02/08/15- Paula's Eating/Exercise Journal: Wednesday

by Paula (Clean Eating Expert) 9. February 2015 11:53

paulaI contacted my orthopedic doctor about this pain in my back.  It came out of left field for me.  I had no catalyst event or tear due to exercise.  I just woke up with this terrible pain on the ‘good’ side of my back.  I thought I could deal with it on my own but it wasn’t making sense to me. 

My doctor listened to my symptoms, and told me I have an intercoastal muscle strain. I had never heard of this.  Below is an explanation that I found on the internet.  It described my system exactly:

All About Intercostal Muscle Strain
If you have a stabbing pain in your side, where your ribs are, and you do not know what caused it, you may be a victim of intercostal muscle strain. People who are physically active (exercise, sports, etc.) are more vulnerable to this condition, but anyone can get a painful intercostal muscle strain. The symptoms of this, however, are sometimes confused with those of a broken rib. This article will define an intercostal muscle strain, explain the causes and treatment, and tell you how to differentiate between it and a broken rib
We will begin with a bit of anatomy. The human body, generally speaking, is composed of a few different parts, categorized by what function they do. Bones support your body; organs provide life-giving function; nerves transmit signals; blood vessels carry blood; and muscles allow you to move. It is this last part that we will examine. Muscles are the most frequently injured parts of your body, if you are an athlete or are moderately physically active. People get strains, tears, and cramps all the time in their muscles, which can be quite debilitating and painful. An intercostal muscle strain is no exception; in fact, it is one of the more painful muscle strains you can have.
A muscle contracts and expands in order to perform a specific function. Your diaphragm is a good example of this. As it moves, you breathe; without a diaphragm, you would not be able to draw a breath. Intercostal muscles are similar in that they expand and contract. They are small muscles attached to your ribs that move your ribs so your lungs can expand. They exist in three layers and are some of the most important respiratory muscles you have in your body. Due to their location, however, a strain can result in a lot of pain.

Symptoms of intercostal muscle injuries vary in intensity, depending on how serious your injury is, but on a whole they are basic and simple. Those with strained intercostal muscles will feel pain, varying from sharp, stabbing pains when breathing to a ever-present, painful ache or soreness in that particular area. Sufferers of this condition also cannot draw deep breaths without a significant degree of difficulty, which, due to our need to constantly breathe, provides a lot of pain and a longer healing time than with other muscle strains. Note that these symptoms are very similar to those of a fractured rib. If you feel any of these symptoms and they do not go away quickly, see a doctor. He or she will be able to perform an X-ray to hopefully see if a fracture is there.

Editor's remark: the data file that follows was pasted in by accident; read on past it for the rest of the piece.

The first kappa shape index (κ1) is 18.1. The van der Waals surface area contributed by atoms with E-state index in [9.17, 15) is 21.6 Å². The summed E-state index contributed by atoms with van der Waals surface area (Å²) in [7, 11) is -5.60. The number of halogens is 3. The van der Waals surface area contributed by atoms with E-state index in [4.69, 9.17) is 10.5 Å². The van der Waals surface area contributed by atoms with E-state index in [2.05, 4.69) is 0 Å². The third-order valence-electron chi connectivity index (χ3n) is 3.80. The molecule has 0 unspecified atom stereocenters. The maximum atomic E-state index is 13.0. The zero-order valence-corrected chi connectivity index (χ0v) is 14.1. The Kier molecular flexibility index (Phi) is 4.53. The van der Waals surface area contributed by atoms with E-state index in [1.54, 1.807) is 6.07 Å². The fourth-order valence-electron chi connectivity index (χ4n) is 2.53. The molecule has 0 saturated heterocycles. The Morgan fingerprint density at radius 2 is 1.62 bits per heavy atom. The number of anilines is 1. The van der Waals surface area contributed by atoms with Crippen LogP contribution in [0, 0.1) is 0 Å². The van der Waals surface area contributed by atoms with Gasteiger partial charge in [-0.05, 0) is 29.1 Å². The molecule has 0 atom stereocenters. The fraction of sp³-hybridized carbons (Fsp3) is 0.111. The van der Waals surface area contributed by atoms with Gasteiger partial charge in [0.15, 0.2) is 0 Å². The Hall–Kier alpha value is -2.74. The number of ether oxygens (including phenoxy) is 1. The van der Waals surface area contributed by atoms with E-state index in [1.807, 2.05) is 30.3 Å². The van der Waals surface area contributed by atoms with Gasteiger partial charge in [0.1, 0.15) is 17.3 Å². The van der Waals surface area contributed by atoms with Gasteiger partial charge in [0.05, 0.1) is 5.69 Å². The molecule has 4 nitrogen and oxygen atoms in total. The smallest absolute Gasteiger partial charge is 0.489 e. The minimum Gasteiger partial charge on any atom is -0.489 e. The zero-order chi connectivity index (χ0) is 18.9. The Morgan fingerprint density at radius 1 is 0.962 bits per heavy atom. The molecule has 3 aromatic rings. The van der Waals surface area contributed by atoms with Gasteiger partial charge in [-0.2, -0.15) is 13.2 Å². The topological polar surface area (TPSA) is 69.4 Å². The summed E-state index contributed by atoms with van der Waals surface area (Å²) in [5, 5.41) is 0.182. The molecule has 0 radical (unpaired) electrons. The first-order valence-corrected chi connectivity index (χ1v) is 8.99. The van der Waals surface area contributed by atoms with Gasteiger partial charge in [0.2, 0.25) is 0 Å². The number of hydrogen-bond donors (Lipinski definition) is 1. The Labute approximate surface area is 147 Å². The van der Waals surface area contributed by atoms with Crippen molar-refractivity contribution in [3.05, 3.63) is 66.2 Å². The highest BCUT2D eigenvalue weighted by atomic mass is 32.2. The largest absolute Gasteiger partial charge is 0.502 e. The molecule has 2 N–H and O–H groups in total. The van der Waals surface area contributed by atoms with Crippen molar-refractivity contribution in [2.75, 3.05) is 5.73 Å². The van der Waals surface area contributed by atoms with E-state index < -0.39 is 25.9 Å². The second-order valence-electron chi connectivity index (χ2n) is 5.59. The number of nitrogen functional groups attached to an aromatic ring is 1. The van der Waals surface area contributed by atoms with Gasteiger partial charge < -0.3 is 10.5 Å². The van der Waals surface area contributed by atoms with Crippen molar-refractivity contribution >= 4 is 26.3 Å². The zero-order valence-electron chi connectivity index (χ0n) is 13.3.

How do people strain these muscles? The easiest way is to play a sport that requires your torso to move dramatically, such as basketball or tennis. Swimming is also a common cause. Basically, any physical activity you do that exerts force on your torso can result in strained intercostal muscles. Therefore, be sure to exert caution when participating in rigorous athletic activities. Also, ensure that you stretch well before exercising; this will help you prevent any muscle strain at all.
There is not a lot you can do to treat this condition. The truth of the matter is that you will have to take it easy, relax, and apply ice to the affected region until it heals on its own. If it helps, you can lay on your injured side so you can draw a deeper breath. Healing times vary depending on the injury, but for an average strain, you can expect to be better in two to three weeks. Some severe strains take six weeks or longer, while minor sprains will go away in a week or two.

I am committed to getting better safely, but that means I have to reduce my effort a bit which is hard for me.  I will mark what I’m doing, but realize that I won’t be going full blast for the next 2 weeks.  I know I will feel better very soon.

Wednesday 02/08/12: Exercise Diary-

day off

Wednesday 02/08/12: Food Diary-


8 oz. non-fat Greek yogurt (130 cal)

1 cup organic egg whites, 1 cup organic spinach, 2 broccoli pieces (140 cal)

2 pieces Ezekiel bread, Butter flavored spray(160 cal)

A.M. Snack-

protein shake, 1/3 cup pasturized egg whites (155 cal)

1 apple (57 cal)


3 oz roasted chicken, spices, no salt (150 cal)

8 0z salad greens- 2 cups organic spinach, 5 asparagus, 1/4 cup green beans, 1/2 red sweet pepper (88 cal)

3 oz. brown rice (105cal)

P.M. Snack-

1 whole grain tortilla, 2 tbls organic mango salsa, 1/4 cup rinsed low-salt, organic black beans ( 277 cal)


1/4 cup clam casino dip from the Super Bowl, 5 homemade pita chips (100 cal)

Pork loin sandwich on whole wheat but with raw horseradish (240 cal)

I/2 cup red quinoa with thawed adamame ( cooked quinoa in carrot juice) (110 cal)


1 cup 0 % Greek yogurt with strawberries (127 cal)

1/2 oz dark chocolate (over 70% cocoa)(90 cal)


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Paula's Healthy Living

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